November 5, 2008
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Barack Obama "Congratulations, President Obama!" Says an Optimistic GMHC
After eight years in which the United States' presidential administration has resisted sound, science-based HIV policies, the election of President-elect Barack Obama is a light at the end of the tunnel for many people living with and working in HIV. In this press release, Gay Men's Health Crisis (GMHC), one of the country's largest HIV organizations, congratulates President-elect Obama on his victory and outlines some of the ways in which the HIV community feels it may at last gain a strong ally in the White House. (Press release from GMHC)

 Obama's History of Support for HIV Activism in Illinois
Few groups in the HIV community know the next U.S. president as well as the AIDS Foundation of Chicago. It has seen first-hand the support that Barack Obama, whose political career started in Chicago, has long provided on HIV-related issues. In this look back, the foundation recaps the steps Obama has taken throughout his rise to the U.S. presidency to bolster efforts to fight HIV in the United States. (Article from the AIDS Foundation of Chicago)

Now that the United States has a new President-elect, where does HIV prevention go from here? The Community HIV/AIDS Mobilization Project is inviting people to participate in an international teleconference on Wednesday, Nov. 12. The meeting will feature a discussion about what the election results mean for the future of HIV prevention efforts not only in the United States, but around the world.

 Taking "Radical" Steps to End the HIV Epidemic
Now that change is in the air with the election of Senator Barack Obama as the next U.S. president, hopes are high for people affected by HIV. But where should our next president begin? Earlier this year, HIV-positive activist Mark Harrington offered a list of key steps that could end the HIV pandemic. They include a still-controversial idea to end the war against sex workers by legalizing sex work; decriminalizing drug possession; and the development and implementation of a nationwide strategy to combat HIV in the United States. (Article from Treatment Action Group)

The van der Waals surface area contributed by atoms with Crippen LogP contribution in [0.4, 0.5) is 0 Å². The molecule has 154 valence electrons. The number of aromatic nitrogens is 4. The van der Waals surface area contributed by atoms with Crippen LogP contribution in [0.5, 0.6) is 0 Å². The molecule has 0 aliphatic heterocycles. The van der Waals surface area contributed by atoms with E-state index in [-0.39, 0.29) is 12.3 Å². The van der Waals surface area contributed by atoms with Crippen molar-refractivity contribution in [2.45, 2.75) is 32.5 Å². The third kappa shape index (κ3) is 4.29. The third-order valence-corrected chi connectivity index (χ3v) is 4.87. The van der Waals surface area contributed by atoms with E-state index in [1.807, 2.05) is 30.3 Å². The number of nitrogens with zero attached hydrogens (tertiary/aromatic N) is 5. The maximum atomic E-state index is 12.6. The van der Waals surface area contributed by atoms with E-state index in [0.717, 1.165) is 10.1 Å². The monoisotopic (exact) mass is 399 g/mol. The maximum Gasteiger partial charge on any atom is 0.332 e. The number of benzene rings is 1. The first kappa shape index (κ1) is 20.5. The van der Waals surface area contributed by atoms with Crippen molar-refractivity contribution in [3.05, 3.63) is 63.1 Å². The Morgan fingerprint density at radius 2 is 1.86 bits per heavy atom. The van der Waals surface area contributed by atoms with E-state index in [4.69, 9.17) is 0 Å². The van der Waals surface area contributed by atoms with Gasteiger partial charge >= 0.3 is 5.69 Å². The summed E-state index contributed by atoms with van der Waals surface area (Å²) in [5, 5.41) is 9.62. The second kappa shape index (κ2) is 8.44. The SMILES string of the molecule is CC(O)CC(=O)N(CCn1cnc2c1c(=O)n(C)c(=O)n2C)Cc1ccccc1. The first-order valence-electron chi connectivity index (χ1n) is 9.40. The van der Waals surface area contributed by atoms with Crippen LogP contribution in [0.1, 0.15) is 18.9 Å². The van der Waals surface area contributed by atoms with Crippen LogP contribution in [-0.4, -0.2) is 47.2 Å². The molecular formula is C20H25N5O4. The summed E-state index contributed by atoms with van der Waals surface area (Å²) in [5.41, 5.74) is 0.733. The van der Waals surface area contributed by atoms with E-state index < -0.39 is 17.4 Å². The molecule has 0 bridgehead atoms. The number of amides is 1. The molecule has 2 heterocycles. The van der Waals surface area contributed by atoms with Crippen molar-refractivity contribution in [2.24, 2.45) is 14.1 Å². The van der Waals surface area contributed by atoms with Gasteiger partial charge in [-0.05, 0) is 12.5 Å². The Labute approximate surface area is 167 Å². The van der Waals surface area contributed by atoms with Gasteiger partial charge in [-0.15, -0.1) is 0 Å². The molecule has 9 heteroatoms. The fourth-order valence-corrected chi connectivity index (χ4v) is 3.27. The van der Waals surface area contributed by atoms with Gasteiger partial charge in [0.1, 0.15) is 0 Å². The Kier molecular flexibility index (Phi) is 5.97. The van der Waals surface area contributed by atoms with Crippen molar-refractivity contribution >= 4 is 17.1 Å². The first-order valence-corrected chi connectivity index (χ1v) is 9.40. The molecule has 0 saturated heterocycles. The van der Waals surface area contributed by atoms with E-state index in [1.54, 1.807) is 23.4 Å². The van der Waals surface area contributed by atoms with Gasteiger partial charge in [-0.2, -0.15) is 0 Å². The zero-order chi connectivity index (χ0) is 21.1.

Gay Marriage Bans Win in Three U.S. States
Despite the near-giddiness that many in the HIV community feel after Tuesday's U.S. election results, there's a cloud inside that silver lining: Gay rights took a step back in several U.S. states. The heaviest blow was dealt in California, where voters narrowly agreed to amend the state's constitution to explicitly forbid gay marriage, just months after the state's Supreme Court ruled that a gay marriage ban was unconstitutional. Arizona and Florida also enshrined gay-marriage bans in their state constitutions yesterday, and Arkansas outlawed adoptions for gay couples and other "unmarried sexual partners." (Article from The New York Times)

 Medical Marijuana Gets Thumbs Up in Michigan
Rounding out the up-and-down results from election day in the United States is a referendum in Michigan, where voters overwhelmingly approved the legalization of medical marijuana. The new law allows people to use or grow small amounts of marijuana for medicinal use provided they've been officially registered as having a "debilitating medical condition," which includes HIV, hepatitis C, cancer and several other conditions. Michigan becomes the 13th U.S. state to give an official OK to the use of marijuana for medicinal purposes, although it's still technically banned by the federal government. (Article from The Associated Press)

Also Worth Noting: Breaking Research: Interviews and Summaries from ICAAC/IDSA 2008

Coverage from ICAAC/IDSA 2008

The HIV medical world's latest meeting, ICAAC/IDSA 2008, took place in Washington, D.C., at the end of October -- and we were on hand to cover the major developments! Visit our conference home page for our full coverage of this meeting, which includes recaps of a number of HIV-related studies that may change the future of HIV treatment.

 Revised First-Line Treatment Guidelines: Epzicom Is Out, Prezista Is In
First-line HIV drug recommendations have changed for the second time this year in the latest update to the "bible" of HIV treatment: the U.S. health department's official HIV treatment guidelines. The revised guidelines, which were released on Nov. 3, promoted Prezista (darunavir) boosted with Norvir (ritonavir) to the list of "preferred" first-line HIV meds; once-daily Kaletra (lopinavir/ritonavir) also got a bump to "preferred." Meanwhile, Epzicom (abacavir/3TC), which was just promoted to "preferred" status in January, has been demoted back to "alternative" because of concerns about heart side effects in some people, as well as worries about its effectiveness in people who start treatment with a high viral load. (Article from AIDSInfo)